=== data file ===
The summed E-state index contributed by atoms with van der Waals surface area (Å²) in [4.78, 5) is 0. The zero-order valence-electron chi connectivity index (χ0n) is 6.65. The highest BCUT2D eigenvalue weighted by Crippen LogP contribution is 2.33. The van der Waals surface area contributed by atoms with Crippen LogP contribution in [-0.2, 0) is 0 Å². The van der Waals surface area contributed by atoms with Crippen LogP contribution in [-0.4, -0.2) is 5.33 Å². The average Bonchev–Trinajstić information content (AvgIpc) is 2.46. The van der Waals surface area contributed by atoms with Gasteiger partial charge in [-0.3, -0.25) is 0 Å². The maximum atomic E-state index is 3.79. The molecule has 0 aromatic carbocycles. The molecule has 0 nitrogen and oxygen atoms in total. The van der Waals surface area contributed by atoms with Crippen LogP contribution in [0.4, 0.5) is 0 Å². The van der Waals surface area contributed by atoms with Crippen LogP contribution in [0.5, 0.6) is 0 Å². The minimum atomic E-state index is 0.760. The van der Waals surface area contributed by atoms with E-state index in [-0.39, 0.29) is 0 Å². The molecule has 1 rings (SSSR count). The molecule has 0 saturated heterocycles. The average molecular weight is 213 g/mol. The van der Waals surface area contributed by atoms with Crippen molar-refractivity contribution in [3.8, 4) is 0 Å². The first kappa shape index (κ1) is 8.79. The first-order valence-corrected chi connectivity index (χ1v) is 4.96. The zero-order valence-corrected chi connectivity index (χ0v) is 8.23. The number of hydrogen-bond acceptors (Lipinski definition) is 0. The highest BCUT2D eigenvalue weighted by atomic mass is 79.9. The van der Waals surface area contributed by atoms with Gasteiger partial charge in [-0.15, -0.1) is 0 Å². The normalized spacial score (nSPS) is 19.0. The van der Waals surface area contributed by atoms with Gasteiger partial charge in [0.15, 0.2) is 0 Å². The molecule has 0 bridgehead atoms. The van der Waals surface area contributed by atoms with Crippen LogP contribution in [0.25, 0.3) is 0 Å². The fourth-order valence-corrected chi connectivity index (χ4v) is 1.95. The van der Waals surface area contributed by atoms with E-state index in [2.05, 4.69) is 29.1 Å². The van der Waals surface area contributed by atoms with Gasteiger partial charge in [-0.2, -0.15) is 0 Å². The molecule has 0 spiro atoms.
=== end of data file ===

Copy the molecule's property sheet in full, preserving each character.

The summed E-state index contributed by atoms with van der Waals surface area (Å²) in [4.78, 5) is 0. The zero-order valence-electron chi connectivity index (χ0n) is 6.65. The highest BCUT2D eigenvalue weighted by Crippen LogP contribution is 2.33. The van der Waals surface area contributed by atoms with Crippen LogP contribution in [-0.2, 0) is 0 Å². The van der Waals surface area contributed by atoms with Crippen LogP contribution in [-0.4, -0.2) is 5.33 Å². The average Bonchev–Trinajstić information content (AvgIpc) is 2.46. The van der Waals surface area contributed by atoms with Gasteiger partial charge in [-0.3, -0.25) is 0 Å². The maximum atomic E-state index is 3.79. The molecule has 0 aromatic carbocycles. The molecule has 0 nitrogen and oxygen atoms in total. The van der Waals surface area contributed by atoms with Crippen LogP contribution in [0.4, 0.5) is 0 Å². The van der Waals surface area contributed by atoms with Crippen LogP contribution in [0.5, 0.6) is 0 Å². The minimum atomic E-state index is 0.760. The van der Waals surface area contributed by atoms with E-state index in [-0.39, 0.29) is 0 Å². The molecule has 1 rings (SSSR count). The molecule has 0 saturated heterocycles. The average molecular weight is 213 g/mol. The van der Waals surface area contributed by atoms with Crippen molar-refractivity contribution in [3.8, 4) is 0 Å². The first kappa shape index (κ1) is 8.79. The first-order valence-corrected chi connectivity index (χ1v) is 4.96. The zero-order valence-corrected chi connectivity index (χ0v) is 8.23. The number of hydrogen-bond acceptors (Lipinski definition) is 0. The highest BCUT2D eigenvalue weighted by atomic mass is 79.9. The van der Waals surface area contributed by atoms with Gasteiger partial charge in [-0.15, -0.1) is 0 Å². The normalized spacial score (nSPS) is 19.0. The van der Waals surface area contributed by atoms with Gasteiger partial charge in [0.15, 0.2) is 0 Å². The molecule has 0 bridgehead atoms. The van der Waals surface area contributed by atoms with Crippen LogP contribution in [0.25, 0.3) is 0 Å². The fourth-order valence-corrected chi connectivity index (χ4v) is 1.95. The van der Waals surface area contributed by atoms with E-state index in [2.05, 4.69) is 29.1 Å². The van der Waals surface area contributed by atoms with Gasteiger partial charge in [-0.2, -0.15) is 0 Å². The molecule has 0 spiro atoms.